Monday, April 8, 2019

Younger U.S. consumers prefer Australasian wine

A couple of weeks ago I discussed the disadvantage of trying to lump generations into cohorts of consumers (Millenials do not exist: so why market to them?). This does not mean, however, that the age of consumers has no effect on their behavior. A case in point is the preference of younger consumers for imported wine.

The focus of discussion for imported wine in the USA has usually been on volume and value, particularly which countries are increasing and which are decreasing their sales. However, there is another interesting aspect, which is market penetration for drinkers of different ages. It has long been noted that the younger US generations buy more imported wine than do their parents. For example, this was noted back in 2006 for the so-called Millenial generation, and it has been re-iterated in 2013, 2015, 2017 and 2018 for the so-called Post-Millenials (or iGeneration or Generation Z). There is apparently nothing unusual about this — for example, it has also been noted that "in Albania, younger consumers preferred Italian wines whereas older consumers preferred domestic wines."


This trend has been seen as a "good news-bad news situation [for the US wine industry]. While Millennials are drinking more wine — the good news — much of it is imported wine, which is the bad news ... imports are nearly at an all-time high, and that is a challenge of great importance to domestic producers." The State Of The Wine Industry 2018 report noted that "bottled import wine has been highest for those coming from France, New Zealand and Italy (15.2%, 10.7% and 2.4%, respectively) while slightly negative for Australia, Spain, Argentina and Chile." However, this misses a key point — the age of the consumers.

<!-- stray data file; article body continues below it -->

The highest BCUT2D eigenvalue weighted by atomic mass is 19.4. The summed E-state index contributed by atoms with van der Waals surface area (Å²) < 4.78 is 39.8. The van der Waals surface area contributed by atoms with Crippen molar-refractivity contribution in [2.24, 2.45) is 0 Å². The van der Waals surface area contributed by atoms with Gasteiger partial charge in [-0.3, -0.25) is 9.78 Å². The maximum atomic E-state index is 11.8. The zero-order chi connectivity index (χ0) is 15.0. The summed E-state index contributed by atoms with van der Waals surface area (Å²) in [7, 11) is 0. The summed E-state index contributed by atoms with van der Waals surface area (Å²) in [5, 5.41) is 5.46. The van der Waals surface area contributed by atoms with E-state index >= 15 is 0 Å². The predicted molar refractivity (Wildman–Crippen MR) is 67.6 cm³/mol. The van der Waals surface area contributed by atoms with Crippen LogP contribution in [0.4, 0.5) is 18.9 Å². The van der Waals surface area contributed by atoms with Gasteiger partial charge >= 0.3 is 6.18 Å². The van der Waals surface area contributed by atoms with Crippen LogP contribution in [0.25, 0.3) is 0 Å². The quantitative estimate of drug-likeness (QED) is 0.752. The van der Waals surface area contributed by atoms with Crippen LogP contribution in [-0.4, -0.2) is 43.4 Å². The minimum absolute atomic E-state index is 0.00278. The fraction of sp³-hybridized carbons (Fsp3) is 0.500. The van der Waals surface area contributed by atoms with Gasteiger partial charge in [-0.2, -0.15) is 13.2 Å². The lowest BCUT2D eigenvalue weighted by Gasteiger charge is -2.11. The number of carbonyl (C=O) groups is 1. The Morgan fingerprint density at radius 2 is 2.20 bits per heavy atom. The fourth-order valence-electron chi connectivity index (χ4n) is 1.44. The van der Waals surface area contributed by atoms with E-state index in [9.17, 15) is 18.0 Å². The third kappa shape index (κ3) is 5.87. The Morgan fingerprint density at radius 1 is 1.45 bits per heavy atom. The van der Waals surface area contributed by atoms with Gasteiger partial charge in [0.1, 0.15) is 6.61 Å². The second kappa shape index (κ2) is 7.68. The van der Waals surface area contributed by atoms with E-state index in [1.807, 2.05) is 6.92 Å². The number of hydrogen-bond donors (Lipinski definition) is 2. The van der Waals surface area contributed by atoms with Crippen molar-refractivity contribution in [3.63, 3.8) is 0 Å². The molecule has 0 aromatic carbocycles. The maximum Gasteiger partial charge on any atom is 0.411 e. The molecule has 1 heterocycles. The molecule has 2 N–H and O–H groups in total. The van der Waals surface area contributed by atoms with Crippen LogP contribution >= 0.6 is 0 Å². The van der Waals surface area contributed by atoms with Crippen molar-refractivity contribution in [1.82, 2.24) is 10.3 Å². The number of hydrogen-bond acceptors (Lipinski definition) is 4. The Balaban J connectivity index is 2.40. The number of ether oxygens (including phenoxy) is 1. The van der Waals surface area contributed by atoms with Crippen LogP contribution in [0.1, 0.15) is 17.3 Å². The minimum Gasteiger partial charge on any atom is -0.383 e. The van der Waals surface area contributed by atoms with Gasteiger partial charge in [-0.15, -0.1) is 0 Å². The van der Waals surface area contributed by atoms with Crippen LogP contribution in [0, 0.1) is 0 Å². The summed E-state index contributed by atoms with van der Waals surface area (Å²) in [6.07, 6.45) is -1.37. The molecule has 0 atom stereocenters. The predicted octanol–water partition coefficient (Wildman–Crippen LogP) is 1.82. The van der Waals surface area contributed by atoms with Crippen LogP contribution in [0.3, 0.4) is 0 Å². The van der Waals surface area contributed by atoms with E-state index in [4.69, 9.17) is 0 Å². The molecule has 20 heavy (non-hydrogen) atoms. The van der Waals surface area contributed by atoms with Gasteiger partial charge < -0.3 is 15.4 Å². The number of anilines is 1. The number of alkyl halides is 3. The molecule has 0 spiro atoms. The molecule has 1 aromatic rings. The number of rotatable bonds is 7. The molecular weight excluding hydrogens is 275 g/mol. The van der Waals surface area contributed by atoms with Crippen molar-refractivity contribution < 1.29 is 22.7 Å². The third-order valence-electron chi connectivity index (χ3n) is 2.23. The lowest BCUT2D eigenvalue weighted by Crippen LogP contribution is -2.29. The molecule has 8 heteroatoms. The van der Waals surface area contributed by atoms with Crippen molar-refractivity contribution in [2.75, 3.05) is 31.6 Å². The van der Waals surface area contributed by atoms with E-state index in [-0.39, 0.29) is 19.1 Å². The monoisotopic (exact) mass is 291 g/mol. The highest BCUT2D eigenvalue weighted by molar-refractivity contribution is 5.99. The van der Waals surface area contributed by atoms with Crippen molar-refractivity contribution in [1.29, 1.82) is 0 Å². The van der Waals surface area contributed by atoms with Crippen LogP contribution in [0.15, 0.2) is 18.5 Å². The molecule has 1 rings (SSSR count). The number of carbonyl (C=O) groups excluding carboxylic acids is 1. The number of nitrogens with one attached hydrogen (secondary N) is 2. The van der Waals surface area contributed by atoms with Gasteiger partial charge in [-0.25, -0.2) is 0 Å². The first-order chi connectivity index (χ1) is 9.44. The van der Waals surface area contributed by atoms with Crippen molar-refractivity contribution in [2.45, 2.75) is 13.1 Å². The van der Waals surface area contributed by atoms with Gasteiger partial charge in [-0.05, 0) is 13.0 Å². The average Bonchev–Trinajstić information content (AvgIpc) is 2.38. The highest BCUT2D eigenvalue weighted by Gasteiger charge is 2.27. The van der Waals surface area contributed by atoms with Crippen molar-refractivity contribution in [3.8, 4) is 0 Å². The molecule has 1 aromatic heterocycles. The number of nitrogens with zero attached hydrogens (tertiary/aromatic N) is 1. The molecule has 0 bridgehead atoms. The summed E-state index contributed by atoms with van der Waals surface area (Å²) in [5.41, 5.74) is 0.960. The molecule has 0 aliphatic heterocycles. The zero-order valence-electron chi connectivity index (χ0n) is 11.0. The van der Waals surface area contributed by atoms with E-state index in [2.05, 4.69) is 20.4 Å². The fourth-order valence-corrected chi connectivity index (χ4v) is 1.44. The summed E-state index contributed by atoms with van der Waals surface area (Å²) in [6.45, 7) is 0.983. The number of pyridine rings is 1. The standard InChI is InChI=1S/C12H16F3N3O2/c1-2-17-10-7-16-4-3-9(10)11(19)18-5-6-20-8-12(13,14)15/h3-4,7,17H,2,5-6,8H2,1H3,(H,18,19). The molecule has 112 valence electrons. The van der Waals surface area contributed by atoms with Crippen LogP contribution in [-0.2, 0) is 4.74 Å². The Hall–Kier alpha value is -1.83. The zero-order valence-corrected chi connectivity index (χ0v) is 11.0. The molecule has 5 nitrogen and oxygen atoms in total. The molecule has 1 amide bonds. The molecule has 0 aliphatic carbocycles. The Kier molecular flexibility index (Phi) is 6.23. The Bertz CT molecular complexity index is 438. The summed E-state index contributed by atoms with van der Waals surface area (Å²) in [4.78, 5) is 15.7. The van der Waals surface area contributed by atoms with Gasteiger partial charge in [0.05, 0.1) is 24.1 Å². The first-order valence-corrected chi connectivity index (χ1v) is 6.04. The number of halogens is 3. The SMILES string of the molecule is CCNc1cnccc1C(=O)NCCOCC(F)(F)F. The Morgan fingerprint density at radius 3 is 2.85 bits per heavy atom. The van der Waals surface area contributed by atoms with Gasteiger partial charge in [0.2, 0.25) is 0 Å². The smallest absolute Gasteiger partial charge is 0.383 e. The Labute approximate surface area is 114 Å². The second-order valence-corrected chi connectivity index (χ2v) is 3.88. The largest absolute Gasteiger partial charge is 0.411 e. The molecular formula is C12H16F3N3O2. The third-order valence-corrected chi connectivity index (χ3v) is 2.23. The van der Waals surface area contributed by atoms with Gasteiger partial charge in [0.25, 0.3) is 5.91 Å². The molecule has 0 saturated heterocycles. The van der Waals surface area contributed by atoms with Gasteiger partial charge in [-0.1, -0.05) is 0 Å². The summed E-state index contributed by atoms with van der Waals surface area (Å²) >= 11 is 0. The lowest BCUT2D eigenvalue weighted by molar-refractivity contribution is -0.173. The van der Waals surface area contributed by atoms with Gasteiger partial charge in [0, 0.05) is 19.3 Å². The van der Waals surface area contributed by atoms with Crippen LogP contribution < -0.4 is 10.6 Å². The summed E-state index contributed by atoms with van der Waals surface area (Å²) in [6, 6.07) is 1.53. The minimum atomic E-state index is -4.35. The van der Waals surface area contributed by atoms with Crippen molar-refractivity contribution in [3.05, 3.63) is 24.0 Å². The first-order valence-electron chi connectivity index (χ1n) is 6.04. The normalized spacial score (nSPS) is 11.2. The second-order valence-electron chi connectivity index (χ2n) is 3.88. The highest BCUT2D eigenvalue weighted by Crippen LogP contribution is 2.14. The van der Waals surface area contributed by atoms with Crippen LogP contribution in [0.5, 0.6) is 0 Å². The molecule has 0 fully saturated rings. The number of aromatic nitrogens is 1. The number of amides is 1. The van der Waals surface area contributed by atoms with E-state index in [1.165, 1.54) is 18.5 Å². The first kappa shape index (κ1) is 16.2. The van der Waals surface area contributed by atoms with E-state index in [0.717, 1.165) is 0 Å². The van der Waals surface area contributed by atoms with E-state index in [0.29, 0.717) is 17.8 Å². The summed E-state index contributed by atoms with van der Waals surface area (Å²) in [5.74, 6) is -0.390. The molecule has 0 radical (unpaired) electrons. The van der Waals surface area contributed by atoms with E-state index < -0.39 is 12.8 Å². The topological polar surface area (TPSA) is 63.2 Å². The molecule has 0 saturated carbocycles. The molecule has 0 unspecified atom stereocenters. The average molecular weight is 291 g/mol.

What about younger drinkers, usually defined as being less than 25 years old (the Post-Millenials)? Obviously, these people are part of the key to the future of any industry (Forecasting wine's future: America is now wine's biggest market, and younger drinkers are starting to shape it), as they now constitute 25% of the US population. So, which imported wines do they prefer? It turns out to be Australasian wine. [Note that Australasia = Australia plus New Zealand; see Wikipedia.] I have not seen this topic being discussed very much.

The current situation is illustrated in the following graph. It shows the share of young consumers for the top 24 imported wine brands in the U.S. in 2016, taken from the American Association of Wine Economists' Facebook page. Clearly, the Australasian brands generally have much greater market penetration among young drinkers than do imported wine brands from elsewhere.

Proportion of young consumers for 24 wine brands imported into the USA

There is presumably a message here for wine marketers, although exactly what that message might be is not necessarily clear:
  • Are the Australasians making wines that appeal to young people? It certainly seems so (see below).
  • Is their advertising directed at young people? We are constantly being told that modern people have very different behavior as consumers from their parents. Wine has long had an image that you have to be "old, white and rich" to drink it.
  • Is the price right for young people? We are constantly reminded that Millennials and Post-millenials have much less disposable income that did previous cohorts. "Ambitious" pricing is usually restricted to local wines, because importers know that they have to compete on price (see Millennials and Napa cabernet: an uneasy relationship).
  • Are the Italians, in particular, doing something wrong? Perhaps they are using old-fashioned marketing strategies — social media seems to have taken a dominating importance in reaching younger consumers (see How to market wine to Millennials).